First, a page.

Young actor Joe Locke has described landing his role in a Netflix drama as ‘a dream come true’.
The Ballakermeen pupil beat 10,000 teenagers to land a starring role in the hit drama Heartstopper.
Joe Locke, who is about to sit his A-levels, has received rave reviews for his performance of Charlie Spring, in Alice Oseman’s coming-of-age series.
It tells the story of teenage boys, Charlie (Joe Locke) and Nick (Kit Connor), who fall for each other as they are subjected to homophobic bullying by Nick’s so-called friends.
Since airing on Netflix last week, the show has received five-star reviews from critics and is regularly among the most watched shows on the streaming platform.
A review in last week’s Manx Independent described it as a ‘lovely, heartwarming depiction of a teen romance’.
Joe said: ‘It’s always been my dream to be in a show and it’s been so exciting to see it go out and the amazing reviews and reaction.’
The 18-year-old landed the role after taking part in an open audition from his parents’ home using his mobile phone.
He said: ‘I always wanted to be an actor, but I never thought it would actually happen. So when I saw the open audition I went for it and managed to get it.
‘The island has such a vibrant amateur dramatics scene and I learnt so many skills, and met so many talented and amazing people doing shows at the Gaiety [Theatre], and through my lessons.’
The young actor is now back home to complete his A-levels before exploring future projects.
His head teacher, Adrienne Burnett, said: ‘Joe has always been a star and we are thrilled that his talent has been recognised in this ground-breaking drama.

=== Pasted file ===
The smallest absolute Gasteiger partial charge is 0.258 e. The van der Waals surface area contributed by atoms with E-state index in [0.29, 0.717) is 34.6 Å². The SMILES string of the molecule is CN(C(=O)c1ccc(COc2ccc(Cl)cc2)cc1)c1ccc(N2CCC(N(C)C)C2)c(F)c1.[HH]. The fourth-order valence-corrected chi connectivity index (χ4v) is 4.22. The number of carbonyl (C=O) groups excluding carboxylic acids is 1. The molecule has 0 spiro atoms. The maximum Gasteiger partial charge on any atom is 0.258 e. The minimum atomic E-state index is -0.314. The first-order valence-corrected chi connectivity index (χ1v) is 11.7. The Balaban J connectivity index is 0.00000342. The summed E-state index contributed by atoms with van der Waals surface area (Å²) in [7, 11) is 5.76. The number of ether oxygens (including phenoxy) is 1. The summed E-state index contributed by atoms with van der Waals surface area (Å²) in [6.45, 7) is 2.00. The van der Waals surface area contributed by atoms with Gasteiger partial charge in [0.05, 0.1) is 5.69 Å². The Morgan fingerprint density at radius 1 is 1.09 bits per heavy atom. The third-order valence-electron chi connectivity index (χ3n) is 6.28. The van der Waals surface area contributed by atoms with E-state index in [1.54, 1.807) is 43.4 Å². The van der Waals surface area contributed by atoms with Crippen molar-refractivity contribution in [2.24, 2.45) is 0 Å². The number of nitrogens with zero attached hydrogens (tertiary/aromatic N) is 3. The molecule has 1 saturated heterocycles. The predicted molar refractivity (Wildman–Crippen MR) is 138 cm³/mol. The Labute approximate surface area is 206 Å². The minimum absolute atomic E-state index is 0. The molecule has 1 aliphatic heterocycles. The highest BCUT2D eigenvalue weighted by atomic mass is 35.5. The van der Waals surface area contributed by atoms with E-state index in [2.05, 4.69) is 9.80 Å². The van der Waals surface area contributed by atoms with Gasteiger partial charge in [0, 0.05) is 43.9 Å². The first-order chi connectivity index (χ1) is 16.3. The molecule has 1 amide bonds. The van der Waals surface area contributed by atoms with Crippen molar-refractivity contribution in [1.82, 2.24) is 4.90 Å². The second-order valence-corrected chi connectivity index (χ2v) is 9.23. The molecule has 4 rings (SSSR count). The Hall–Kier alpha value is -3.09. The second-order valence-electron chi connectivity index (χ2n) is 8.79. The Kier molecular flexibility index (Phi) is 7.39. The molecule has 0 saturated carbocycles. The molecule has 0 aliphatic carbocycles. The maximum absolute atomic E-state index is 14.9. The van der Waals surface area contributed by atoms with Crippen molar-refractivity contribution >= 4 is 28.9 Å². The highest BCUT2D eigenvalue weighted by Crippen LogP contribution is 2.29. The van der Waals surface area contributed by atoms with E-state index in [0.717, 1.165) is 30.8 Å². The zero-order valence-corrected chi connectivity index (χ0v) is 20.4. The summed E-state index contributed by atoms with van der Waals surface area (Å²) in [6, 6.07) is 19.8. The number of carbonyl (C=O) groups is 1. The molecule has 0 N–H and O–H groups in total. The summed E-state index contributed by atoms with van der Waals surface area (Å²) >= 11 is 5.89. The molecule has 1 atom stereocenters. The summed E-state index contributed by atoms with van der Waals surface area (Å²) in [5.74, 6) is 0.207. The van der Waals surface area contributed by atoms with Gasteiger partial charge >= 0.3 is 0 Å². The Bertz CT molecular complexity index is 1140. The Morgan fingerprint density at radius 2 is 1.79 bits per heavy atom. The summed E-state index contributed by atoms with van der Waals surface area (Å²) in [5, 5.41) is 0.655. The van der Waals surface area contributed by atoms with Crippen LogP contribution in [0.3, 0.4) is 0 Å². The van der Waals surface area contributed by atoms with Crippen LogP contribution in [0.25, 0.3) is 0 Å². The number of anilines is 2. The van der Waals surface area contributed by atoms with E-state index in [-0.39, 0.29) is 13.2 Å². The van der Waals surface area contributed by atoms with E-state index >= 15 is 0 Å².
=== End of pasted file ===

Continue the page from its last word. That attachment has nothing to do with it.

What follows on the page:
‘Above all it highlights universal issues of friendship, love, belonging and standing up for others, even though there will be consequences. Joe’s portrayal of Charlie was utterly believable, endearing and authentic and we are very proud of him.’
During his time at Ballakeremeen, Joe has been a regular in their school plays and other shows organised by the Department of Education, Sport and Culture’s Kensington Arts.
The arts centre in Douglas teaches young people drama for a minimal charge, and with help from the Isle of Man Arts Council, arranges for groups to perform as part of the National Theatre’s Connections programme in the UK.
Drama teacher David Dawson said: ‘Joe was always a strong actor, but it was his focus and work ethic, which stood out to me. He was always a joy to work with and knew where he wanted to go, which is a credit to him and his parents.’
In recent years, Joe has also performed in a number of local productions at the Gaiety Theatre, including Joseph and The Technicolour Dreamcoat and Singing in the Rain.
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